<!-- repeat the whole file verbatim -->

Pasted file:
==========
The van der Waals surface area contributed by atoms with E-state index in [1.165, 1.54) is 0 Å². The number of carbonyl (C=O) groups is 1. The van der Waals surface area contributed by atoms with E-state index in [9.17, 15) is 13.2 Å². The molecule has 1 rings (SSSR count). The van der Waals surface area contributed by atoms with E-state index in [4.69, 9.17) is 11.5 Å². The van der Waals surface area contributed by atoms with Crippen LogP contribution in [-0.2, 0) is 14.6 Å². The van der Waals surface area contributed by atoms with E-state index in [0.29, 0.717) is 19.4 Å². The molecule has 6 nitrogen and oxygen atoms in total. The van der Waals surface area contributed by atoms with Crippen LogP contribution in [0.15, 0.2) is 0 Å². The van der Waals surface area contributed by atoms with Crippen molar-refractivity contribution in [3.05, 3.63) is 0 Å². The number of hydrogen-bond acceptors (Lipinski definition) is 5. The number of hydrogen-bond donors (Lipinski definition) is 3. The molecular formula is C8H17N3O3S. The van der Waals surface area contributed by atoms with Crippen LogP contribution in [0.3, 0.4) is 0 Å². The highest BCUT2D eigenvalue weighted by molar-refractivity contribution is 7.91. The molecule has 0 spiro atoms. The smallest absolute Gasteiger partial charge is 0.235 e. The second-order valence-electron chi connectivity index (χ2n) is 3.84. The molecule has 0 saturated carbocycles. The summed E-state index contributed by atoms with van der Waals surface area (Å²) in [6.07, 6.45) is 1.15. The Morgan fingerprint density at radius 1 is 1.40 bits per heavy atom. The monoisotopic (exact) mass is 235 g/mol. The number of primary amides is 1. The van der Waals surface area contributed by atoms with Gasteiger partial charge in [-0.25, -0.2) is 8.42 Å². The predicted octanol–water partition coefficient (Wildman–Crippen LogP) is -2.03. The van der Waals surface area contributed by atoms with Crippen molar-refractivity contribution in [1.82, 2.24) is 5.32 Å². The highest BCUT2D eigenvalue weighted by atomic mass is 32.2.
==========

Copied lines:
The van der Waals surface area contributed by atoms with E-state index in [1.165, 1.54) is 0 Å². The number of carbonyl (C=O) groups is 1. The van der Waals surface area contributed by atoms with E-state index in [9.17, 15) is 13.2 Å². The molecule has 1 rings (SSSR count). The van der Waals surface area contributed by atoms with E-state index in [4.69, 9.17) is 11.5 Å². The van der Waals surface area contributed by atoms with Crippen LogP contribution in [-0.2, 0) is 14.6 Å². The van der Waals surface area contributed by atoms with E-state index in [0.29, 0.717) is 19.4 Å². The molecule has 6 nitrogen and oxygen atoms in total. The van der Waals surface area contributed by atoms with Crippen LogP contribution in [0.15, 0.2) is 0 Å². The van der Waals surface area contributed by atoms with Crippen molar-refractivity contribution in [3.05, 3.63) is 0 Å². The number of hydrogen-bond acceptors (Lipinski definition) is 5. The number of hydrogen-bond donors (Lipinski definition) is 3. The molecular formula is C8H17N3O3S. The van der Waals surface area contributed by atoms with Crippen LogP contribution in [0.3, 0.4) is 0 Å². The highest BCUT2D eigenvalue weighted by molar-refractivity contribution is 7.91. The molecule has 0 spiro atoms. The smallest absolute Gasteiger partial charge is 0.235 e. The second-order valence-electron chi connectivity index (χ2n) is 3.84. The molecule has 0 saturated carbocycles. The summed E-state index contributed by atoms with van der Waals surface area (Å²) in [6.07, 6.45) is 1.15. The Morgan fingerprint density at radius 1 is 1.40 bits per heavy atom. The monoisotopic (exact) mass is 235 g/mol. The number of primary amides is 1. The van der Waals surface area contributed by atoms with Gasteiger partial charge in [-0.25, -0.2) is 8.42 Å². The predicted octanol–water partition coefficient (Wildman–Crippen LogP) is -2.03. The van der Waals surface area contributed by atoms with Crippen molar-refractivity contribution in [1.82, 2.24) is 5.32 Å². The highest BCUT2D eigenvalue weighted by atomic mass is 32.2.